In the Cruising A class, Niels Degenkolw and his all-women team took 1st in every race except when they finished 2nd in Day 3, thereby keeping Niels’ ‘invincibility streak’ going, as he won his class in the Bay Regatta for the umpteenth time. Amazing, indeed, as the Dane is coming off recent reconstructive knee surgery at Phuket’s Vachira Hospital. Sitting in Phoenix for a four-day regatta can’t be easy. Max Palleschi’s Prime Factor took 2nd overall and, with Stanislav Pechenkin’s Russian crew, Southern Breeze 3 came in 3rd.

Cruising B was won by the all-Thai crew of Marigold, skippered by Ket Mangklaseranee. They turned three 1st place finishes into a convincing overall lead. Mig Wehrle’s Aqua came in 2nd overall with the regatta’s youngest sailor — three-month old Lucas — on board. Paul Baker’s Isabella, Greg Brennan’s Toot Yai (translated Big Butt), and Woodrow Christensen’s Linda finished 3rd, 4th and 5th, respectively.

The Bareboat Class ended up going to George Brown’s Kinnon as Denis Aksenov’s Venture was asked to ‘retire’ during the final race due to an improper sail. The Ventures were very good sports about it and even congratulated Kinnon with a standing ovation during the final ceremony. Russell Waddy’s Allsail Kingsman and Andrew McDermott’s Fei Jian were 3rd and 4th overall in this division.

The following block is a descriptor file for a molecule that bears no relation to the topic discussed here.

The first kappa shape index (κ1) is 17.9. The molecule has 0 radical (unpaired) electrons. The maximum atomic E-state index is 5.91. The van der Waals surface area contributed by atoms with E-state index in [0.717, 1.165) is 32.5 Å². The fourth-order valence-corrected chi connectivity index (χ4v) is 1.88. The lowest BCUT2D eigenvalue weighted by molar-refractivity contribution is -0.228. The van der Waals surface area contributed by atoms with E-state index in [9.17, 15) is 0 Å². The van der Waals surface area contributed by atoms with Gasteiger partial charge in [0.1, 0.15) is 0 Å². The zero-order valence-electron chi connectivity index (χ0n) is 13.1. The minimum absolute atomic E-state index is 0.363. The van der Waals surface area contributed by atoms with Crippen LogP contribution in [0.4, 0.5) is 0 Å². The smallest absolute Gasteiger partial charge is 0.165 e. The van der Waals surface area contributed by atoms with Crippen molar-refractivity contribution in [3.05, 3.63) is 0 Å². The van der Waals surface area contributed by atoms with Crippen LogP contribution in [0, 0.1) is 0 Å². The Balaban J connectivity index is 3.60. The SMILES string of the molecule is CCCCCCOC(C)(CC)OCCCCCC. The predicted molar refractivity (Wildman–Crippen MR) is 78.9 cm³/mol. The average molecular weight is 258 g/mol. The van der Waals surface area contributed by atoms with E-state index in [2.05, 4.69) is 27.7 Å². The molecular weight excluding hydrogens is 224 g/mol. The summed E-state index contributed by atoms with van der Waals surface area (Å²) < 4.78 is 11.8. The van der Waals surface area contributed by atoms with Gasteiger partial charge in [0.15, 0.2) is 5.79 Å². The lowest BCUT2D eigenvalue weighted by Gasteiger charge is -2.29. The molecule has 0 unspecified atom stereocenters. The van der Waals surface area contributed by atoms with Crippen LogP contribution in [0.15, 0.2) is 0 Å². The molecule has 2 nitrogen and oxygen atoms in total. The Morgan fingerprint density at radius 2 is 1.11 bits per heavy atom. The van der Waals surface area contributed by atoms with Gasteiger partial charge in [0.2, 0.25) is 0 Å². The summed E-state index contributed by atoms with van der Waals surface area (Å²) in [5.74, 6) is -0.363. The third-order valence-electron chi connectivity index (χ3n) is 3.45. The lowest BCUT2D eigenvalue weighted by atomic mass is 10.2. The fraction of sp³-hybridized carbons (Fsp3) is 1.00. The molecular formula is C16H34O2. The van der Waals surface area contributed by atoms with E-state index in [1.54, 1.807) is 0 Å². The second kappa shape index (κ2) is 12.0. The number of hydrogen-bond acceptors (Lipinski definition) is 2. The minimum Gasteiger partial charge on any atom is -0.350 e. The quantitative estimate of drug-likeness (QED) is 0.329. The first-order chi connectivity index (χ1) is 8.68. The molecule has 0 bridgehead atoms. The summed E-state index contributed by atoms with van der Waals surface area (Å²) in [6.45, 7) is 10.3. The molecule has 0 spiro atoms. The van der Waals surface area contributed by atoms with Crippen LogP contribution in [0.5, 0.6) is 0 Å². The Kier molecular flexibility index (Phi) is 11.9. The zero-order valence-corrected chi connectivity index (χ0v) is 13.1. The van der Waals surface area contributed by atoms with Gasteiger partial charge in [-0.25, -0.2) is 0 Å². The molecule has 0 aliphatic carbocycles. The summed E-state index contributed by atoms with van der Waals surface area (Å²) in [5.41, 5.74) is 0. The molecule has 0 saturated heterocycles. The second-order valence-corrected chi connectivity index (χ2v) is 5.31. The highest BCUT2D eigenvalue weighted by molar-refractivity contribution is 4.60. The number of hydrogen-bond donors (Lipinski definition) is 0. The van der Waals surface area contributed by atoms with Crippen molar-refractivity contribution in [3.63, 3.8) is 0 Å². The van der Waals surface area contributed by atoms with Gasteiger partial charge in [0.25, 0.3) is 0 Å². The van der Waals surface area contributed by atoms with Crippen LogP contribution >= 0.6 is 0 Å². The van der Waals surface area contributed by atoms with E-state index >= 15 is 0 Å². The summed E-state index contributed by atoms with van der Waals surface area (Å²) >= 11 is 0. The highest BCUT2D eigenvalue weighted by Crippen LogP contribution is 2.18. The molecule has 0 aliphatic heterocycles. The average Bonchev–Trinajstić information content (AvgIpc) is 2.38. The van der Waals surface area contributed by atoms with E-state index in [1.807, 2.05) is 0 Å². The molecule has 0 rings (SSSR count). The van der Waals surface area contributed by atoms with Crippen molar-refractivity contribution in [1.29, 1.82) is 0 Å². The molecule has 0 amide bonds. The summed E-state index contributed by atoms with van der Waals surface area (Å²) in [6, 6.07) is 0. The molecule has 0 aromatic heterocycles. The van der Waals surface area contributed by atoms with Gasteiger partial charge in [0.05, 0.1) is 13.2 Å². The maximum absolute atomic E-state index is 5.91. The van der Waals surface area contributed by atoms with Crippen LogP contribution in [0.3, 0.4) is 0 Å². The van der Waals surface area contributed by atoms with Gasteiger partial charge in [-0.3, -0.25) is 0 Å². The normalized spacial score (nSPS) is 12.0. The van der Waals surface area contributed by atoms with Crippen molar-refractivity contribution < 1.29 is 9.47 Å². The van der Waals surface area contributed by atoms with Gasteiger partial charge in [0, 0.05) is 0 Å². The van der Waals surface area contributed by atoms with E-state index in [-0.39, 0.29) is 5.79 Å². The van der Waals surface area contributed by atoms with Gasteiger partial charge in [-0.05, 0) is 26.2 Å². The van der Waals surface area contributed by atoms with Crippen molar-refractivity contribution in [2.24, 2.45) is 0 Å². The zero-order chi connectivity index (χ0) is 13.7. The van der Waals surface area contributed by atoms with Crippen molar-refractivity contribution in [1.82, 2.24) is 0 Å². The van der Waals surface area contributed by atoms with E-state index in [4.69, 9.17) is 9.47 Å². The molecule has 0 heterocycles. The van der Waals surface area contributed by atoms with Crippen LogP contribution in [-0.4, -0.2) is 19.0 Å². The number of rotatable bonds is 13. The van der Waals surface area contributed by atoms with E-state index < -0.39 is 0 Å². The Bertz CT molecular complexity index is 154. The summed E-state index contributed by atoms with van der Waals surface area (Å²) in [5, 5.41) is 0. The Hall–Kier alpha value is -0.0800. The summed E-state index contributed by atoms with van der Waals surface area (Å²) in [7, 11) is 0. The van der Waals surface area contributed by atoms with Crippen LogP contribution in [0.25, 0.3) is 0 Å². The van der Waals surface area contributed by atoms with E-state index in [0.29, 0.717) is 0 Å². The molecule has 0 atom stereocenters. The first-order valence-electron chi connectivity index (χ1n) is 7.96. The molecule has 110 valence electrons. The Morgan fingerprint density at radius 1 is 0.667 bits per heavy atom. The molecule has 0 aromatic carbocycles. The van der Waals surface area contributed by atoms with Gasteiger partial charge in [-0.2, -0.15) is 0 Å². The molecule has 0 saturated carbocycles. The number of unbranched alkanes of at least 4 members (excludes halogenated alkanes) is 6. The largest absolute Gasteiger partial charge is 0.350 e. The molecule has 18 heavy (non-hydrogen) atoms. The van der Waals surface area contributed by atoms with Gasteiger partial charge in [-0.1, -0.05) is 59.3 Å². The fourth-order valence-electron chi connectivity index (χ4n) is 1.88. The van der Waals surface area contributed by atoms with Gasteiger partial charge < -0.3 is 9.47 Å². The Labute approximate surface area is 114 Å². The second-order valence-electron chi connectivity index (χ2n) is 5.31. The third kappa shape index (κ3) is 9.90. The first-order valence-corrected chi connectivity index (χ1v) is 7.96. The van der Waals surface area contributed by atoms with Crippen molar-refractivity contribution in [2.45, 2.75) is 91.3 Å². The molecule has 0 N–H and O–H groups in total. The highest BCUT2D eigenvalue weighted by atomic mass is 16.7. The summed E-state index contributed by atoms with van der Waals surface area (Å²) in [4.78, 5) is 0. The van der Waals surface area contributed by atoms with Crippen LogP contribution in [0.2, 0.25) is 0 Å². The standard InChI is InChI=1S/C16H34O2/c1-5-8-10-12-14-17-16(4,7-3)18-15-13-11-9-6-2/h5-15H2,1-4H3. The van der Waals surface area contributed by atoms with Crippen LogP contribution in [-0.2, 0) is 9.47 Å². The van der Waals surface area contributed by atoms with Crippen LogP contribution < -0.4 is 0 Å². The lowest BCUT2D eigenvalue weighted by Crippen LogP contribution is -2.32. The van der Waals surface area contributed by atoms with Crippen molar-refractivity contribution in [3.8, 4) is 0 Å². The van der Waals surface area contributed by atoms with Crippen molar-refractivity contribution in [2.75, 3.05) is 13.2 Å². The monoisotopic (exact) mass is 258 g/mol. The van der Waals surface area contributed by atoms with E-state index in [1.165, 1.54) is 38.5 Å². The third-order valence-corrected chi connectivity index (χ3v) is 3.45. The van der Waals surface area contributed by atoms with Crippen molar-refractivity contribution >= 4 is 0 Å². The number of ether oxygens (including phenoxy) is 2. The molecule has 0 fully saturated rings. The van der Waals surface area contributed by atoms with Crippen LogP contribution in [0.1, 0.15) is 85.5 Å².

Fugazi was the star of the show in racing multis, winning line honours in all four races. But, when their handicap was applied, that was only good for 4th overall. They even set a course record for the final Krabi-Phuket leg (2:06). John Newnham’s Twin Sharks tight-knit team of Alfie Rowson, Jason Corall (flew in from New York), Tam Keawwantha (flew in from Ireland), took 1st overall in this 10-boat class, Alan Carwardine’s Asia Catamarans Hurricane came 2nd and George Eddings on Blue Nose was 3rd.

Multihull Cruising was a two-boat affair and Robert Hossack’s Raptor 2001 whupped Rick Fielding’s Mojo in all four races.

The closing party and prizegiving was held at Kan Eang 2 Restaurant, with an enormous buffet and live music provided.